GREECE ON THE EVE OF
THE PELOPONNESIAN WAR
Avoiding war was particularly important when the Greeks had such precious achievements to protect in so many areas. From Sicily to Anatolia, remarkable temples to the gods proclaimed the grandeur of Hellenic civilization under the open sky. Greek ships plied the seas in all directions, enabling men and women hundreds of miles away to exchange their wares and profit from a wide variety of resources and skills. Novel experiments in government were in progress. The same diversity that fostered the dynamic creativity of the Greeks, however, also fragmented their world. The world of the polis, moreover, was in many ways a narrow one. Despite the growth of what the Greeks called democracy, ultimately each polis was grounded in the rule of an elite of free men over everyone else; and the inability of the poleis to get along boded ill for the future of Greece. Inevitably, prospects for the future were clouded by intermittent suspicions that the peace between the Athenian and Spartan camps might not endure.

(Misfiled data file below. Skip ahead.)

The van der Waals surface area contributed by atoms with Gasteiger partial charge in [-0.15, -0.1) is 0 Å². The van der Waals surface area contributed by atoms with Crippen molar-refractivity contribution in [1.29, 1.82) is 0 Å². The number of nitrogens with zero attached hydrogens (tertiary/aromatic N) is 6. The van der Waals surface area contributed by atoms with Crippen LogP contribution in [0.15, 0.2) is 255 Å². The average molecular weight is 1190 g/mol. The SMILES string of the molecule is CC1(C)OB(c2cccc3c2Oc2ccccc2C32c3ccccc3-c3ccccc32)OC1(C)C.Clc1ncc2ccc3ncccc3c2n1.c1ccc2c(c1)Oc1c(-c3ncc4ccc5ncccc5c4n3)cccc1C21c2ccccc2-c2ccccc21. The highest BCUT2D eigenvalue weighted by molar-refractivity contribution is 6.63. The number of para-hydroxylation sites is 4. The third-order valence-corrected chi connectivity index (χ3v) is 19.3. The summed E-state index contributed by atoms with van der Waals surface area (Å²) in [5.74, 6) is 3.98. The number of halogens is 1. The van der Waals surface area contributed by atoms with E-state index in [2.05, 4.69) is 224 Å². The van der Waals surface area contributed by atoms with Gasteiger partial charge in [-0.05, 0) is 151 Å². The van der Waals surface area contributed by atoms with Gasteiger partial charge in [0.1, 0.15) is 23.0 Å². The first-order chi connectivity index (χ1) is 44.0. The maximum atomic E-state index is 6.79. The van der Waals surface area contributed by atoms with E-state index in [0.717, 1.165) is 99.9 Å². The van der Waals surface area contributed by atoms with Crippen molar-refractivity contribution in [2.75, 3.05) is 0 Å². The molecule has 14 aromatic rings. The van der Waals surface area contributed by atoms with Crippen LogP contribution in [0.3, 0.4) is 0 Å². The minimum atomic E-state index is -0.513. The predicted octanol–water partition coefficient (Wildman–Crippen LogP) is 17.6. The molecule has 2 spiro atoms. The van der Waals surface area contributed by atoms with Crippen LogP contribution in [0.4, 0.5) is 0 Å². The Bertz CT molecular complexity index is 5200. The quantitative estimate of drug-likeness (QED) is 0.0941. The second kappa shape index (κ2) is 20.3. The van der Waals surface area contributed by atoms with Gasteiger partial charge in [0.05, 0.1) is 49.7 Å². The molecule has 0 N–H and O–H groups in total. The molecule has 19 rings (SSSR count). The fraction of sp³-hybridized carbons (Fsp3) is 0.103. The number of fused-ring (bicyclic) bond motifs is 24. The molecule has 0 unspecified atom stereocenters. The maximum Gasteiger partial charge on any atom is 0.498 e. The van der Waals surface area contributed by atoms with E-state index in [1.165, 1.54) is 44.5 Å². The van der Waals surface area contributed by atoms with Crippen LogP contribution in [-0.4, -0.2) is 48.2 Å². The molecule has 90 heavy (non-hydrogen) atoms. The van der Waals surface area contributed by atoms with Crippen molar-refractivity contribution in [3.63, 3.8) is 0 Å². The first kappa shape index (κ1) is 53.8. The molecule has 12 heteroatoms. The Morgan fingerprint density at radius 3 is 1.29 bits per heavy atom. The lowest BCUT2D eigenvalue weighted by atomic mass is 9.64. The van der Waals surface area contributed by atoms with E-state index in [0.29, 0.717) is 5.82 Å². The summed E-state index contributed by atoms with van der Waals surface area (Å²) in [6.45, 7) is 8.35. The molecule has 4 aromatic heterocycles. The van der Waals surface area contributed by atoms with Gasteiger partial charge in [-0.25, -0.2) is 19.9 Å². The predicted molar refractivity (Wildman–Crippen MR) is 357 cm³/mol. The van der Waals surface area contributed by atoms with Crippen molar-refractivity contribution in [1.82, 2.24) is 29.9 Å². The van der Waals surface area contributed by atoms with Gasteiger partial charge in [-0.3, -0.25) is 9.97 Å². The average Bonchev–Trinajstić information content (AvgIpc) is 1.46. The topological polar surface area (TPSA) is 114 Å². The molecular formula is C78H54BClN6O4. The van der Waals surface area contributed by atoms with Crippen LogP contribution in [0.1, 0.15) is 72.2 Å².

The principal source for the decades that preceded the outbreak of the great war between Athens and Sparta is Thucydides' History. Thucydides served as a general in the war and wrote the history of the period from 479 to 411 BC, though his account of the years before 433 is not as detailed as his narrative of the war itself and the tensions that immediately preceded it. A good number of inscriptions survive, although nowhere near as many as we would like. Diodorus' Library of History remains useful. Though he was not a great historian and does not add to our understanding of the war when he is using Thucydides as his only source, Diodorus did sometimes draw information from other writers. Plutarch is helpful as well; biographies like that of Pericles incorporate a great deal of information from fifth- and fourth-century historians whose work is lost. All the intellectuals who have left records of their thoughts, from the historian Herodotus to